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Eating Mediterranean prolongs Alzheimer's patient lives

Eating a Mediterranean diet rather than a Western diet may help people with Alzheimer's Disease live for longer, research suggests.

A study of 192 people with Alzheimer's disease found that those who ate a lot of vegetables, fruits, cereals, fish and monounsaturated fatty acids were 76% less likely to die than those who ate a diet high in saturated fat and meats.

"The more closely people followed the Mediterranean diet, the more they reduced their mortality," said study author Nikos Scarmeas at the Columbia University Medical Center in New York, USA.

"For example, Alzheimer's patients who adhered to the diet to a moderate degree lived an average 1.3 years longer than those people who least adhered to the diet.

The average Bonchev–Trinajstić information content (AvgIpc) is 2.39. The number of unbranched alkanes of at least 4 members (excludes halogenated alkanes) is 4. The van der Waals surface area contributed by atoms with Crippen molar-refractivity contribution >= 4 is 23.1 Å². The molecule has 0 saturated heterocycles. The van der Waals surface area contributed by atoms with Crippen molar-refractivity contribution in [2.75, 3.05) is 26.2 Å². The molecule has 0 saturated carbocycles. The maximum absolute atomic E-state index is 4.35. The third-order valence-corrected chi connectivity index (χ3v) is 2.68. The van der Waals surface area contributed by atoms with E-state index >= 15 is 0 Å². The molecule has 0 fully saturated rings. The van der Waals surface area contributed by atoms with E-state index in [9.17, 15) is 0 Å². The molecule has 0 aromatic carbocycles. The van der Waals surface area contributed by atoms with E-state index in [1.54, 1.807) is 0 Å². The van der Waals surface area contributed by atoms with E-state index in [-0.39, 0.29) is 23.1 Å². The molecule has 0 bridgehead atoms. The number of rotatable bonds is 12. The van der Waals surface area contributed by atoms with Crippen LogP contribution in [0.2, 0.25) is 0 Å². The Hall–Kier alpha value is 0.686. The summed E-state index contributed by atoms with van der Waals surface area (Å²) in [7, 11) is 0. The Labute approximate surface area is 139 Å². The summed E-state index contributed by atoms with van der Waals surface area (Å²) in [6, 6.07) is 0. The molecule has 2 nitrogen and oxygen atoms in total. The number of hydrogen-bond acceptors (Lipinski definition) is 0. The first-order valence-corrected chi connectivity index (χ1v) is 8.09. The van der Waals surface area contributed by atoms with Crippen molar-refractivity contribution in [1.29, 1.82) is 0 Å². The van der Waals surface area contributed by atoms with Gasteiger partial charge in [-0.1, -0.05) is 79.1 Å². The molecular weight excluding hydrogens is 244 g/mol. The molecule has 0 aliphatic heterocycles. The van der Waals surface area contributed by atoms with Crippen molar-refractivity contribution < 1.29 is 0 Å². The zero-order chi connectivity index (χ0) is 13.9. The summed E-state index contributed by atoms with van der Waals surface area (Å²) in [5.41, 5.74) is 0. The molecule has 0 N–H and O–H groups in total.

"And those Alzheimer's patients who followed the diet very religiously lived an average four years longer."

Earlier research by Scarmeas and his colleagues found that healthy people have a lower risk of developing Alzheimer's if they eat a Mediterranean diet.

"New benefits of this diet keep coming out," he says.

"We need to do more research to determine whether eating a Mediterranean diet also helps Alzheimer's patients have slower rates of cognitive decline, maintain their daily living skills, and have a better quality of life."

Related story: Alzheimer's "food link" probed

American Academy of Nuerology